9. Good design is environmentally-friendly
Design makes an important contribution to the preservation of the environment. It conserves resources and minimizes physical and visual pollution throughout the lifecycle of the product.
10. Good design is as little design as possible
Less, but better – because it concentrates on the essential aspects, and the products are not burdened with non-essentials. Back to purity, back to simplicity.
Having an excellent idea, wanting to disrupt the status quo, and aspiring to become a household name might be solid enough reasons to keep us motivated every day. Yet to build a digital product — to build a great digital product — also requires perseverance and hard work. A lot of it if you don't work smart.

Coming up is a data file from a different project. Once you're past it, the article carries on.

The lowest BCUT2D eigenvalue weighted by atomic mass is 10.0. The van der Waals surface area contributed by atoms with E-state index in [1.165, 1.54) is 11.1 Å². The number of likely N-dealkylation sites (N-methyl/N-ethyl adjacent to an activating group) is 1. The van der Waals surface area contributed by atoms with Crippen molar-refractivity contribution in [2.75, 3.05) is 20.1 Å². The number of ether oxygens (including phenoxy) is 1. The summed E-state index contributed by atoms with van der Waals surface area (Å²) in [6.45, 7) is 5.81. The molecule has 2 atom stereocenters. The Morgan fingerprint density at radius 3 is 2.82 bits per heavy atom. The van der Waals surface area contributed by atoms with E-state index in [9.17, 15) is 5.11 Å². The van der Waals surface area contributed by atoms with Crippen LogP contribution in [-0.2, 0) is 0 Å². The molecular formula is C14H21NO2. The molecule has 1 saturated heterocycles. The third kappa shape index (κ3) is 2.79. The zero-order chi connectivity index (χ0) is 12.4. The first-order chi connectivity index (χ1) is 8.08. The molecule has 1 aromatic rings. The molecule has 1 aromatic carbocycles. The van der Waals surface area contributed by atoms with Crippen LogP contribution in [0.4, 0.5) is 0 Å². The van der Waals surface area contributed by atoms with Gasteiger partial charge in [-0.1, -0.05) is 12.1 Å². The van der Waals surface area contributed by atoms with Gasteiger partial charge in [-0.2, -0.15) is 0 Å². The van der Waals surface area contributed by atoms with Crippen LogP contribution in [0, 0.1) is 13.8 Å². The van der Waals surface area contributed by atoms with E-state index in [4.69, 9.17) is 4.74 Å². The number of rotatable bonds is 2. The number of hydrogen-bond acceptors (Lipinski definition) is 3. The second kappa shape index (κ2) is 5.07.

Hi, I'm Bara. I'm a digital product & brand designer using holistic design and psychology to help startups, businesses, and entrepreneurs manifest the full potential of their businesses and successfully grow them. You may already be familiar with my design & psychology work. And you may now book business, design, and mindset mentoring with me!
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As designers and problem-solvers, we are accountable for the ever-increasing importance of design and innovation — and for the role it plays in today's life and society. We think. We always tinker. And we're often developing new concepts. It's our responsibility to make each design solution user-friendly, aesthetically appealing, and, first and foremost, the best it can be. And when doing so, we're often guided by numerous design principles, techniques, and methodologies.